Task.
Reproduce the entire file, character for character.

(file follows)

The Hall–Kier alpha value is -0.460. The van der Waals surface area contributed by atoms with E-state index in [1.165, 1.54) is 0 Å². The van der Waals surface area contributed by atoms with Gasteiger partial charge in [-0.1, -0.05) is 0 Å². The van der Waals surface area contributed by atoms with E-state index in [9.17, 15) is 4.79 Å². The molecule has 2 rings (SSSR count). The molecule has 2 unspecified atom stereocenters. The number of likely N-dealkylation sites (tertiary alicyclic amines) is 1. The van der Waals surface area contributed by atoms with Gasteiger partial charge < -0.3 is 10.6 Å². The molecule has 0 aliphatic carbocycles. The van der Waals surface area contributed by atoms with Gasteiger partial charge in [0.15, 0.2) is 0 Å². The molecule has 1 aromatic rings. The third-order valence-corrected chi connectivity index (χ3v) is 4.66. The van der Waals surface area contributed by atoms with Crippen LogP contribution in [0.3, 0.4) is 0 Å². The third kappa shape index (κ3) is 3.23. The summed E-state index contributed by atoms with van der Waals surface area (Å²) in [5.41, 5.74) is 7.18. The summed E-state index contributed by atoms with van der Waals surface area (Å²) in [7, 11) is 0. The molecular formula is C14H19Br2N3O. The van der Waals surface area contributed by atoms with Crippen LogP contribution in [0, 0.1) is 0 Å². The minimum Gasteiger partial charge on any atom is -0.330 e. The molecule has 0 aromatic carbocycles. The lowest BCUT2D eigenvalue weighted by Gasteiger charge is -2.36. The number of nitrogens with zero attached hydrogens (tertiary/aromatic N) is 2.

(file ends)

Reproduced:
The Hall–Kier alpha value is -0.460. The van der Waals surface area contributed by atoms with E-state index in [1.165, 1.54) is 0 Å². The van der Waals surface area contributed by atoms with Gasteiger partial charge in [-0.1, -0.05) is 0 Å². The van der Waals surface area contributed by atoms with E-state index in [9.17, 15) is 4.79 Å². The molecule has 2 rings (SSSR count). The molecule has 2 unspecified atom stereocenters. The number of likely N-dealkylation sites (tertiary alicyclic amines) is 1. The van der Waals surface area contributed by atoms with Gasteiger partial charge < -0.3 is 10.6 Å². The molecule has 0 aliphatic carbocycles. The van der Waals surface area contributed by atoms with Gasteiger partial charge in [0.15, 0.2) is 0 Å². The molecule has 1 aromatic rings. The third-order valence-corrected chi connectivity index (χ3v) is 4.66. The van der Waals surface area contributed by atoms with Crippen LogP contribution in [0.3, 0.4) is 0 Å². The third kappa shape index (κ3) is 3.23. The summed E-state index contributed by atoms with van der Waals surface area (Å²) in [5.41, 5.74) is 7.18. The summed E-state index contributed by atoms with van der Waals surface area (Å²) in [7, 11) is 0. The molecular formula is C14H19Br2N3O. The van der Waals surface area contributed by atoms with Crippen LogP contribution in [0, 0.1) is 0 Å². The minimum Gasteiger partial charge on any atom is -0.330 e. The molecule has 0 aromatic carbocycles. The lowest BCUT2D eigenvalue weighted by Gasteiger charge is -2.36. The number of nitrogens with zero attached hydrogens (tertiary/aromatic N) is 2.